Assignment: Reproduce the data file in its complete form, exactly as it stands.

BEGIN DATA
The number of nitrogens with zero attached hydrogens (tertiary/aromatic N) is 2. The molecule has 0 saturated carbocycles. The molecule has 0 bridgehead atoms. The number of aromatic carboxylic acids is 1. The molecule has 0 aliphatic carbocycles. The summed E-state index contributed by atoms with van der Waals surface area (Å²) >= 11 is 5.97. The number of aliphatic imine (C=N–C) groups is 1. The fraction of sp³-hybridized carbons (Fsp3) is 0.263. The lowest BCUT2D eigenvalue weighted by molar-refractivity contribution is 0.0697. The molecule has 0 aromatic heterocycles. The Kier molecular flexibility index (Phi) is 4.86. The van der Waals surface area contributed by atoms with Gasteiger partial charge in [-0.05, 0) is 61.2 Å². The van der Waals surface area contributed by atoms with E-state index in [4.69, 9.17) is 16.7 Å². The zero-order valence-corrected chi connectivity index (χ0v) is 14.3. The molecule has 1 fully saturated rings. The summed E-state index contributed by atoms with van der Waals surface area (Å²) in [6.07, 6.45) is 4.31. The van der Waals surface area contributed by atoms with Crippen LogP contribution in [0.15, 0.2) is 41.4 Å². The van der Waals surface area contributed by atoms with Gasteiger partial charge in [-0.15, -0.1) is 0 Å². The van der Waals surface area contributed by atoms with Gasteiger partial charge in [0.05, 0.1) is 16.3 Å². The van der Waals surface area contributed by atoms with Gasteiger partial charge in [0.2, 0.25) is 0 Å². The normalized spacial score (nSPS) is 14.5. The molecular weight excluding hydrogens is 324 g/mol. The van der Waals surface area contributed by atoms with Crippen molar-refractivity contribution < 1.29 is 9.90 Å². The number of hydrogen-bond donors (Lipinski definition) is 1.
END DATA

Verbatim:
The number of nitrogens with zero attached hydrogens (tertiary/aromatic N) is 2. The molecule has 0 saturated carbocycles. The molecule has 0 bridgehead atoms. The number of aromatic carboxylic acids is 1. The molecule has 0 aliphatic carbocycles. The summed E-state index contributed by atoms with van der Waals surface area (Å²) >= 11 is 5.97. The number of aliphatic imine (C=N–C) groups is 1. The fraction of sp³-hybridized carbons (Fsp3) is 0.263. The lowest BCUT2D eigenvalue weighted by molar-refractivity contribution is 0.0697. The molecule has 0 aromatic heterocycles. The Kier molecular flexibility index (Phi) is 4.86. The van der Waals surface area contributed by atoms with Gasteiger partial charge in [-0.05, 0) is 61.2 Å². The van der Waals surface area contributed by atoms with E-state index in [4.69, 9.17) is 16.7 Å². The zero-order valence-corrected chi connectivity index (χ0v) is 14.3. The molecule has 1 fully saturated rings. The summed E-state index contributed by atoms with van der Waals surface area (Å²) in [6.07, 6.45) is 4.31. The van der Waals surface area contributed by atoms with Crippen LogP contribution in [0.15, 0.2) is 41.4 Å². The van der Waals surface area contributed by atoms with Gasteiger partial charge in [-0.15, -0.1) is 0 Å². The van der Waals surface area contributed by atoms with Gasteiger partial charge in [0.05, 0.1) is 16.3 Å². The van der Waals surface area contributed by atoms with Gasteiger partial charge in [0.2, 0.25) is 0 Å². The normalized spacial score (nSPS) is 14.5. The molecular weight excluding hydrogens is 324 g/mol. The van der Waals surface area contributed by atoms with Crippen molar-refractivity contribution < 1.29 is 9.90 Å². The number of hydrogen-bond donors (Lipinski definition) is 1.